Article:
The Scorpion Rules by Erin BowSeries: Prisoners of Peace
Published September 22, 2015 by Margaret K. McElderry Books
Genres: Young Adult, Dystopia, Science Fiction, Fantasy, Romance, Fiction
Pages: 384Rating: 3.5 of 5 stars
Review by Tina
SynopsisA world battered by climate shift and war turns to an ancient method of keeping peace: the exchange of hostages. The Children of Peace - sons and daughters of kings and presidents and generals - are raised together in small, isolated schools called Preceptures. There, they learn history and political theory, and are taught to gracefully accept what may well be their fate: to die if their countries declare war.
Greta Gustafsen Stuart, Duchess of Halifax and Crown Princess of the Pan-Polar Confederation, is the pride of the North American Precepture. Learned and disciplined, Greta is proud of her role in keeping the global peace, even though, with her country controlling two-thirds of the world’s most war-worthy resource — water — she has little chance of reaching adulthood alive.
Enter Elián Palnik, the Precepture’s newest hostage and biggest problem. Greta’s world begins to tilt the moment she sees Elián dragged into the school in chains. The Precepture’s insidious surveillance, its small punishments and rewards, can make no dent in Elián, who is not interested in dignity and tradition, and doesn’t even accept the right of the UN to keep hostages.
What will happen to Elián and Greta as their two nations inch closer to war?
My ReviewThis seems like a September book less known. I haven't seen many reviews. It was on my radar when I read the A.I. takes control of Earth and rule the World. I had strong hopes but the writing hm I'm hesitant to give a strong 3 or 4 stars.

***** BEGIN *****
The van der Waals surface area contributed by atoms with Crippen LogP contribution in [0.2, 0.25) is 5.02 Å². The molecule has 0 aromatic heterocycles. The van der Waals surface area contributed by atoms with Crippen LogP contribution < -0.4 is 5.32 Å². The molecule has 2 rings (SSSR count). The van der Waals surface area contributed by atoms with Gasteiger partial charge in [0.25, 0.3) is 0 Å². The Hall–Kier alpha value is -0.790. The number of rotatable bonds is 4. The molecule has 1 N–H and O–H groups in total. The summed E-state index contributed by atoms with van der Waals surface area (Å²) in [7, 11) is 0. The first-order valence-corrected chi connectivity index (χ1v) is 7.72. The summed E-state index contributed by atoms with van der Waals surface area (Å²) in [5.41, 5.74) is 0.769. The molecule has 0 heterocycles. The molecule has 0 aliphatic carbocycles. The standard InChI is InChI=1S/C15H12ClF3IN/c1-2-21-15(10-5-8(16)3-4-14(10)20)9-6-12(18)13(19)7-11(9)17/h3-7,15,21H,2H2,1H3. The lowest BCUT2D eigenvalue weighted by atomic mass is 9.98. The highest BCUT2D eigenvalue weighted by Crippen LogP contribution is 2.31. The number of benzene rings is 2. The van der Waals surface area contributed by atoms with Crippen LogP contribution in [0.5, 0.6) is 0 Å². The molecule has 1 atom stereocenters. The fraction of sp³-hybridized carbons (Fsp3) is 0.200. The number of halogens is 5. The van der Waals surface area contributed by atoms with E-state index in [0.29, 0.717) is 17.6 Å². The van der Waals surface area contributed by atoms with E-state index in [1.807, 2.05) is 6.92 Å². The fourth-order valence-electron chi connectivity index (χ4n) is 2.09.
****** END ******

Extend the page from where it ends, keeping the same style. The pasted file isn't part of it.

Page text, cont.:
"Once upon a time, humans were killing each other so fast that total extinction was looking possible, and it was my job to stop them. Talis’ first rule of stopping wars: make it personal . And that, my dear children— that is where you come in."
The firstborn child (ages 5-18) of royal families are sent to Preceptures (schools) as royal hostages. Some arrive as young as 5 years old and are raised under the AI rule until 18 when they can return back to their families. They learn respect, subservience, knowledge to rule kingdoms but learn nothing of throwing revolts. Their teachers are walking monitor screen robots that were once human but downloaded into AI bodies. Despite having the best education, the children are living hostages and as hostages, many of the children perish before reaching 18.
It took a new human hostage for a tight knit group of six to notice how enslaved they were.
The overall story line is compelling, that's a 4. The process, however, that's a 3.
I find it unnecessary for some of the scenes to be overly-descriptive, especially describing emotions, the pages are heavily verbose. Now, the general direction of the story, I'm not sure where it's headed. It doesn't seem likely we will see rebellion in the future; the AI have the humans wrapped around their fingers. It is possible the AI want to achieve godhood. Will the next volume continue with the omnipresent power theme or delve into the creation and workings of the AI?